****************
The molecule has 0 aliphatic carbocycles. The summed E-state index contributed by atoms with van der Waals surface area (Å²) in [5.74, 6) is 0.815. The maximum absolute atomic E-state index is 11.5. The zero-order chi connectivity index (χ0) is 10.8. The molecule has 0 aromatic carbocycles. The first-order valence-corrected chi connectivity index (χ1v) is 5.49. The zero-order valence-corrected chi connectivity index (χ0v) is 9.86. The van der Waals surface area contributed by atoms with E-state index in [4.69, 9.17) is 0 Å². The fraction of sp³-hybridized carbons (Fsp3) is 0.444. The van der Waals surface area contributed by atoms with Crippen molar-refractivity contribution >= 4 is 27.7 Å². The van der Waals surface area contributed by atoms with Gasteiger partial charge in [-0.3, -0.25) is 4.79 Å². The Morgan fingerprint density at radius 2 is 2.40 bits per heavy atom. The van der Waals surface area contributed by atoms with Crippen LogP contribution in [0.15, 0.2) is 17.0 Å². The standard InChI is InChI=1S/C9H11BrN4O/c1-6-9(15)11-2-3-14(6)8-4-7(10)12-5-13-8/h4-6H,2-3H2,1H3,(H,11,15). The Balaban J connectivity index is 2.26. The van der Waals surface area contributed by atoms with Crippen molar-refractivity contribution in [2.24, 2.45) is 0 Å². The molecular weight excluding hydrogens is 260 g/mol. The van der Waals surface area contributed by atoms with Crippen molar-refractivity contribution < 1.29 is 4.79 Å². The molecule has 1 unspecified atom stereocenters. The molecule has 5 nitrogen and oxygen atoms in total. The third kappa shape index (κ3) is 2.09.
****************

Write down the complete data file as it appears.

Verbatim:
The molecule has 0 aliphatic carbocycles. The summed E-state index contributed by atoms with van der Waals surface area (Å²) in [5.74, 6) is 0.815. The maximum absolute atomic E-state index is 11.5. The zero-order chi connectivity index (χ0) is 10.8. The molecule has 0 aromatic carbocycles. The first-order valence-corrected chi connectivity index (χ1v) is 5.49. The zero-order valence-corrected chi connectivity index (χ0v) is 9.86. The van der Waals surface area contributed by atoms with E-state index in [4.69, 9.17) is 0 Å². The fraction of sp³-hybridized carbons (Fsp3) is 0.444. The van der Waals surface area contributed by atoms with Crippen molar-refractivity contribution >= 4 is 27.7 Å². The van der Waals surface area contributed by atoms with Gasteiger partial charge in [-0.3, -0.25) is 4.79 Å². The Morgan fingerprint density at radius 2 is 2.40 bits per heavy atom. The van der Waals surface area contributed by atoms with Crippen LogP contribution in [0.15, 0.2) is 17.0 Å². The standard InChI is InChI=1S/C9H11BrN4O/c1-6-9(15)11-2-3-14(6)8-4-7(10)12-5-13-8/h4-6H,2-3H2,1H3,(H,11,15). The Balaban J connectivity index is 2.26. The van der Waals surface area contributed by atoms with Crippen molar-refractivity contribution in [2.24, 2.45) is 0 Å². The molecular weight excluding hydrogens is 260 g/mol. The van der Waals surface area contributed by atoms with Crippen molar-refractivity contribution < 1.29 is 4.79 Å². The molecule has 1 unspecified atom stereocenters. The molecule has 5 nitrogen and oxygen atoms in total. The third kappa shape index (κ3) is 2.09.